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Figure 8. TDS sensitivity analysis
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SUMMARY - doert60014
ERDC TN-DOER-T6
September 2004
subtracting light ship displacement (weight) from loaded ship displacement, has the largest effect
of the four variables in the TDS equation. As would be expected, if the hopper weight is over-
estimated, the TDS value is likewise inflated, but when the hopper volume value is over-
estimated, the TDS value is calculated below its "true" value.
Besides impacts on measurements being caused by the water density inside the hopper, the
density of water surrounding the vessel can also impact TDS accuracy because of its influence
on the vessel's draft and respective displacement. The magnitude of this impact depends on
whether this error is systemic or random in nature.
TDS Measurement Uncertainty. Each measurement and physical quantity associated with
the calculation of dredging quantities has some error or uncertainty associated with it. The
equation for calculating TDS production is a function of multiple variables (measurements and
physical quantities), each contributing some error. These errors propagate through the data
reduction equation to the final calculation. It is essential that the error associated with each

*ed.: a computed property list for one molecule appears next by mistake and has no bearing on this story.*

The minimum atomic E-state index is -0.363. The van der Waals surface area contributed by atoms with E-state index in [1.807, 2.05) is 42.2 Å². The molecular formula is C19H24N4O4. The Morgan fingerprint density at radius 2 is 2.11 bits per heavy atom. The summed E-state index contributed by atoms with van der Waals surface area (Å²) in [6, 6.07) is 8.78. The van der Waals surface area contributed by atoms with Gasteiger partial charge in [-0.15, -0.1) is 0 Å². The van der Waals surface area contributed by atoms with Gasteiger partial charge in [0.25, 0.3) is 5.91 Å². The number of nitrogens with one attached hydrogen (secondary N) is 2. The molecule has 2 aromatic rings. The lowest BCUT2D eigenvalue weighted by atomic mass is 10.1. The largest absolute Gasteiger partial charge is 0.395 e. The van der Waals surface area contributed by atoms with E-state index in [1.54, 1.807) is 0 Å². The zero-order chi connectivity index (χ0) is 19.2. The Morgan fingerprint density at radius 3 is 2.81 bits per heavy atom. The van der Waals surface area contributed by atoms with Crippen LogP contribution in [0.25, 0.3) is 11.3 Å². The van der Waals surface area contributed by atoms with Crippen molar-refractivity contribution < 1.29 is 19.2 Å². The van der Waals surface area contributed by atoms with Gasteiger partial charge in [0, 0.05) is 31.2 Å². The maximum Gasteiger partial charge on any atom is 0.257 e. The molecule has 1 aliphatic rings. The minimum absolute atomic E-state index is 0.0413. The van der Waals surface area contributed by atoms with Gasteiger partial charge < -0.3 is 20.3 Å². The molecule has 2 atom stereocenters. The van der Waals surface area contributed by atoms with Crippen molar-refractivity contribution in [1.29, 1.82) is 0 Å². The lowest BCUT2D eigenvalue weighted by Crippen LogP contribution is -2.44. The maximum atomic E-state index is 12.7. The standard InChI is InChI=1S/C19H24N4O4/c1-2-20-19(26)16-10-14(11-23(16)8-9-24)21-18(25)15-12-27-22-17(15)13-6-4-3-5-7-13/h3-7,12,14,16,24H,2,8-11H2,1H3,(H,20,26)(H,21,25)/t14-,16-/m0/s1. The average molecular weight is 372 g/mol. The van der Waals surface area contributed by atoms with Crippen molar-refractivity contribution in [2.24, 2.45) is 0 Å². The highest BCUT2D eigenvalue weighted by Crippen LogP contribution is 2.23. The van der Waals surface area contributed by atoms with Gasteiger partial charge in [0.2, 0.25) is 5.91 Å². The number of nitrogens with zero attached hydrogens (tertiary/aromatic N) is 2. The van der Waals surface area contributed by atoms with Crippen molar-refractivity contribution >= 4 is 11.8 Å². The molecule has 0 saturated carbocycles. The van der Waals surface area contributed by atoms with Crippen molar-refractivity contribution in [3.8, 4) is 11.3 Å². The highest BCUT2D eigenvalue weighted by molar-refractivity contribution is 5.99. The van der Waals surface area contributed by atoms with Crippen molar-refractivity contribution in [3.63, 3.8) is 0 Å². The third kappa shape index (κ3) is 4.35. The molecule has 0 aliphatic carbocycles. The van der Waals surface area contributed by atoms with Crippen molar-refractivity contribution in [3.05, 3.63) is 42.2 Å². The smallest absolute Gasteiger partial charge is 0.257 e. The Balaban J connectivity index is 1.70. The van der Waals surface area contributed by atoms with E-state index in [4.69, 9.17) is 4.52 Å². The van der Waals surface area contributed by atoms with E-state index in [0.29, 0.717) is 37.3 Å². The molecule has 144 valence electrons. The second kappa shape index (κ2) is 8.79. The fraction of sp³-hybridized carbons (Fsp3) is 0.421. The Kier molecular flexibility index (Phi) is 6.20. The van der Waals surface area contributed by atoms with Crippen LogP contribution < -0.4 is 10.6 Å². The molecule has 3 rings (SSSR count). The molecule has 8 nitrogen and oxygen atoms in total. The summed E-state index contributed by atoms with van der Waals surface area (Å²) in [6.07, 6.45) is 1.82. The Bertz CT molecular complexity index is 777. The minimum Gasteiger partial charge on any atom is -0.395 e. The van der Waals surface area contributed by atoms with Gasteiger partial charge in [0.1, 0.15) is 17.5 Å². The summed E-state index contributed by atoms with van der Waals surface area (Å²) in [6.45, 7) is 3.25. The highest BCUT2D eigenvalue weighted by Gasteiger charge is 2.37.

variable is accounted for, and that the individual error contribution to the total error is
recognized. Equations are introduced in Scott (2000) that describe production for both pipeline
and hopper dredges. An uncertainty analysis expression is derived for each equation. Scott
applies the general uncertainty analysis technique in a step-by-step manner to show the
derivation of the uncertainty analysis expression. Example dredging situations are introduced in
Scott (2000) to demonstrate the uncertainty analysis application. Numerical solutions show the
error contribution of each variable, and the effect of uncalibrated instruments and unmeasured
sediment and water properties on the accuracy of production calculations.
The results of Scott's example uncertainty calculations for TDS (Table 1) show that the error
potential is greatest for the case of poorly calibrated instruments (40 percent for Case 3), because
the average density measured in the hopper is dependent on two measured variables. The water
density contributes significant error when the instruments are properly calibrated. The error in
hopper production calculations ranged from a low of about 10 percent for calibrated instruments
and known sediment and water properties (Case 1), to over 40 percent for a worst case of
uncalibrated instruments and unknown material properties (Case 4) (Scott 2000).
Table 1
Example Hopper Dredge Uncertainty Calculations1
Case
Mineral Density
Water Density
Hopper Volume
Hopper Weight
Total Uncertainty
2
1
0.05
2.15
2.78
4.00
8.98
23
0.22
11.26
1.62
2.33
15.43
34
0.01
0.49
15.90
22.90
39.30
5
4
0.08
4.21
15.15
21.81
41.25
1
Information taken from Scott (2000). Percent uncertainty contributed by variable to total.
2
Case 1 - All instruments calibrated and sediment properties measured.
3
Case 2 - All instruments calibrated and sediment properties estimated.
4
Case 3 - Instruments out of calibration and sediment properties measured.
5
Case 4 - Instruments out of calibration and sediment properties estimated.
Scott presents this example only as a guide for applying the uncertainty analysis method for
determining the accuracy of this type of production system calculation. It should be apparent
13

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